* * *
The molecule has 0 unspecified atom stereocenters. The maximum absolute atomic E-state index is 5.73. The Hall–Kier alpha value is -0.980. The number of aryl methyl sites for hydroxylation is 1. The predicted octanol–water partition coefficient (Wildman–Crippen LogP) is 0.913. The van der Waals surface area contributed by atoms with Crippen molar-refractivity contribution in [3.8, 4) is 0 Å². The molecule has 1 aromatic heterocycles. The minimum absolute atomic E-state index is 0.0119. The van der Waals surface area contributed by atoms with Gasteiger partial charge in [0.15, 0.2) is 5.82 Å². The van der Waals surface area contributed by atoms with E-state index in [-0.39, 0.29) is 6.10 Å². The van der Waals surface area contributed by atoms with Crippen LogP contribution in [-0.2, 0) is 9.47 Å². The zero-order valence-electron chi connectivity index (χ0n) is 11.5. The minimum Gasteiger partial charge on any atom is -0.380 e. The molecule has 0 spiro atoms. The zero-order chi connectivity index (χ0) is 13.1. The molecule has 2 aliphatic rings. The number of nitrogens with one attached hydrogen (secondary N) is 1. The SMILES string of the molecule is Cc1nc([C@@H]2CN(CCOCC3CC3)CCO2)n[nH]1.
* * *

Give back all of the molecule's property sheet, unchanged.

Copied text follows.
The molecule has 0 unspecified atom stereocenters. The maximum absolute atomic E-state index is 5.73. The Hall–Kier alpha value is -0.980. The number of aryl methyl sites for hydroxylation is 1. The predicted octanol–water partition coefficient (Wildman–Crippen LogP) is 0.913. The van der Waals surface area contributed by atoms with Crippen molar-refractivity contribution in [3.8, 4) is 0 Å². The molecule has 1 aromatic heterocycles. The minimum absolute atomic E-state index is 0.0119. The van der Waals surface area contributed by atoms with Gasteiger partial charge in [0.15, 0.2) is 5.82 Å². The van der Waals surface area contributed by atoms with E-state index in [-0.39, 0.29) is 6.10 Å². The van der Waals surface area contributed by atoms with Crippen LogP contribution in [-0.2, 0) is 9.47 Å². The zero-order valence-electron chi connectivity index (χ0n) is 11.5. The minimum Gasteiger partial charge on any atom is -0.380 e. The molecule has 0 spiro atoms. The zero-order chi connectivity index (χ0) is 13.1. The molecule has 2 aliphatic rings. The number of nitrogens with one attached hydrogen (secondary N) is 1. The SMILES string of the molecule is Cc1nc([C@@H]2CN(CCOCC3CC3)CCO2)n[nH]1.